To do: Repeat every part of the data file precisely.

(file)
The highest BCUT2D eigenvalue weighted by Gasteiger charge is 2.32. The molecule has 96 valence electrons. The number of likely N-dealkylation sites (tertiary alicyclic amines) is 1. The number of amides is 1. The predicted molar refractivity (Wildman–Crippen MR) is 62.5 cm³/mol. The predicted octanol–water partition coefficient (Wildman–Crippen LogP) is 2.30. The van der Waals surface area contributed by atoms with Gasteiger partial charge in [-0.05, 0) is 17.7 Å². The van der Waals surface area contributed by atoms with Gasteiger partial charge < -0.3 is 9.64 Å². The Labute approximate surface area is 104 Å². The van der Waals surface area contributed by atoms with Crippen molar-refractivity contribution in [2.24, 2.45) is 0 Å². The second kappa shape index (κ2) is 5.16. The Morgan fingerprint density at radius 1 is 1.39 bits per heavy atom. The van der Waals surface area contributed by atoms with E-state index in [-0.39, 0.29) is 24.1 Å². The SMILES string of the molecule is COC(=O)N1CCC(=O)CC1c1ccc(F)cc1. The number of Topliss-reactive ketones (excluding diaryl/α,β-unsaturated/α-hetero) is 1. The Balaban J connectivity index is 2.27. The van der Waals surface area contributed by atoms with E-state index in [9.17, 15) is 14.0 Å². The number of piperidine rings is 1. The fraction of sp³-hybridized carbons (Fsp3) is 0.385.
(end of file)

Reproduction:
The highest BCUT2D eigenvalue weighted by Gasteiger charge is 2.32. The molecule has 96 valence electrons. The number of likely N-dealkylation sites (tertiary alicyclic amines) is 1. The number of amides is 1. The predicted molar refractivity (Wildman–Crippen MR) is 62.5 cm³/mol. The predicted octanol–water partition coefficient (Wildman–Crippen LogP) is 2.30. The van der Waals surface area contributed by atoms with Gasteiger partial charge in [-0.05, 0) is 17.7 Å². The van der Waals surface area contributed by atoms with Gasteiger partial charge < -0.3 is 9.64 Å². The Labute approximate surface area is 104 Å². The van der Waals surface area contributed by atoms with Crippen molar-refractivity contribution in [2.24, 2.45) is 0 Å². The second kappa shape index (κ2) is 5.16. The Morgan fingerprint density at radius 1 is 1.39 bits per heavy atom. The van der Waals surface area contributed by atoms with E-state index in [-0.39, 0.29) is 24.1 Å². The SMILES string of the molecule is COC(=O)N1CCC(=O)CC1c1ccc(F)cc1. The number of Topliss-reactive ketones (excluding diaryl/α,β-unsaturated/α-hetero) is 1. The Balaban J connectivity index is 2.27. The van der Waals surface area contributed by atoms with E-state index in [9.17, 15) is 14.0 Å². The number of piperidine rings is 1. The fraction of sp³-hybridized carbons (Fsp3) is 0.385.